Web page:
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Michelle's corner

Michelle Knight. Writer, photographer, programmer, truck driver and general, all round nut case. Life is a journey and that's what this blog will probably end up being. Let's see where we go, eh? ;-)

Currently reading

Science and Philosophy in the Indian Buddhist Classics
Dalai Lama XIV, Ian Coghlan
Progress: 23/433 pages

Author's novel being cancelled

This one interested me on a number of angles, especially being an author and 25 year veteran of the internet myself. - https://eu.usatoday.com/story/life/books/2019/05/11/natasha-tynes-book-deal-halted-amid-metro-shaming-backlash/1176291001/


A publisher says it has postponed a book's publish date and is seeking to officially cancel the project after author Natasha Tynes was accused of shaming a black woman who works for the Washington Metropolitan Area Transit Authority for eating on the train.


I don't think anyone can argue with the fact that we, as humans, need to be courteous to each other at all times, unless there's an obvious reason... like someone running towards us with a knife in their raised hand and blood lust in their eyes. Diversity training (which we had to go through... along with some personal life experience) taught me that the assumptions I made about people and circumstances, are usually wrong. The conclusions I jump to, are pits of death (or more often embarrassment) and as such, if I publicly externalise any of my assumptions, then they are more likely than not, to come back on my face, omelette style. Spanish, Denver, Hangtown Fry, they're all messy and none of them are overly positive for the complexion.


When you engage with social media (and BookLikes is very much a part of that) then you've got to police yourself. The extremists have got away with being extreme for so long, but law makers are now starting to come down heavy. Recently in the UK, a senior police officer called for effectively banning/blocking platforms if they don't cut the social mustard - https://www.bbc.co.uk/news/uk-48236580 - a move which is likely to receive sympathy in some circles.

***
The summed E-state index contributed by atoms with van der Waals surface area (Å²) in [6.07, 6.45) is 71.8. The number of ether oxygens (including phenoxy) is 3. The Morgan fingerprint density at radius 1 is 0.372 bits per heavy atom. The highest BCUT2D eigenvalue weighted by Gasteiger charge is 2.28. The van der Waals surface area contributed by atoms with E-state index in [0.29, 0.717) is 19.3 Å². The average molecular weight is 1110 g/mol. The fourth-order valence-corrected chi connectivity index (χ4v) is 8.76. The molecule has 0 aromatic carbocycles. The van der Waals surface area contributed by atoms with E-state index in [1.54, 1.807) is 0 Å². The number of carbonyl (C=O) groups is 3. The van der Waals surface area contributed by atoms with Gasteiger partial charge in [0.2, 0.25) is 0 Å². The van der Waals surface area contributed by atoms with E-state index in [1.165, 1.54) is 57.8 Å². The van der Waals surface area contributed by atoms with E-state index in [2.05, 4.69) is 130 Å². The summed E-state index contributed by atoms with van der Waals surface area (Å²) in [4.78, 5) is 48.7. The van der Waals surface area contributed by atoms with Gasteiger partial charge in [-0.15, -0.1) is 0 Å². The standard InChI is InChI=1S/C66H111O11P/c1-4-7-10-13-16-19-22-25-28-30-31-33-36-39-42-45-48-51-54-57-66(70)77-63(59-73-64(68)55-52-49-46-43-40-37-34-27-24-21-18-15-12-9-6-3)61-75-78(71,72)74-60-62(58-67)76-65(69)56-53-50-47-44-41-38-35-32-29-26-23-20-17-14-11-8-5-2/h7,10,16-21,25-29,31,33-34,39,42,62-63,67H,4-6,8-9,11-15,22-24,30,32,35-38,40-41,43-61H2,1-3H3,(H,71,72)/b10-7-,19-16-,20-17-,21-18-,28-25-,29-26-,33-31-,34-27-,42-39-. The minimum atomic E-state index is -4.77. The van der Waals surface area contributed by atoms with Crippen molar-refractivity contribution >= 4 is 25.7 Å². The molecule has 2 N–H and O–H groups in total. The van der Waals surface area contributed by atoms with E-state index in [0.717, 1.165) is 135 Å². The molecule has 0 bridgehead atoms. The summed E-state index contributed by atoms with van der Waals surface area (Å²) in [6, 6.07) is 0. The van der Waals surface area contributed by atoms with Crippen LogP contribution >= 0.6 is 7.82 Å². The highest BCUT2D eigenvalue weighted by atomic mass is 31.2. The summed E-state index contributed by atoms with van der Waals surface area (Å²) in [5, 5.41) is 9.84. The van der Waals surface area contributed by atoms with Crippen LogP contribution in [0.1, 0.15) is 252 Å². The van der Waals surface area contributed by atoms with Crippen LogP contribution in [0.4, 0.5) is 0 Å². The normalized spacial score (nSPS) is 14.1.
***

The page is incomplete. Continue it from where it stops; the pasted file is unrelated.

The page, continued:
But the critical thing that's missing here is that if someone finds themselves self-policing a comment they wanted to make... then just maybe, that comment/thought was wrong in the first place. A jumped-to assumption, with no basis in fact except to re-enforce an already screwed up personal belief. And in order to self-police... then the person knows it was wrong in the first place.


Is there wiggle room in Tynes' actions? After all, the employee was not only eating while it was banned on the Metro, but is/was a Metro employee and in uniform; they should have been setting an example to customers, if anything. In this case, perhaps she should have sent it to the Metro privately. For all we know, the person might have just pulled a double shift and had no chance to get a rest break... or be one of those Americans who Bush lauded for having three jobs, just to make ends meet. The problem is that we rarely have the full story before jumping to our conclusions.


At the very least, Metro should have had the chance to investigate deeper; if that employee was, indeed, having trouble, then a responsible employer would take steps to help them out.


It's easier to hold a company to public account for certain behaviours, than it is an individual person. These judgement calls aren't easy; but one thing is for certain... if you're going to do that, then you'd better be prepared to be judged for your own judgement of others.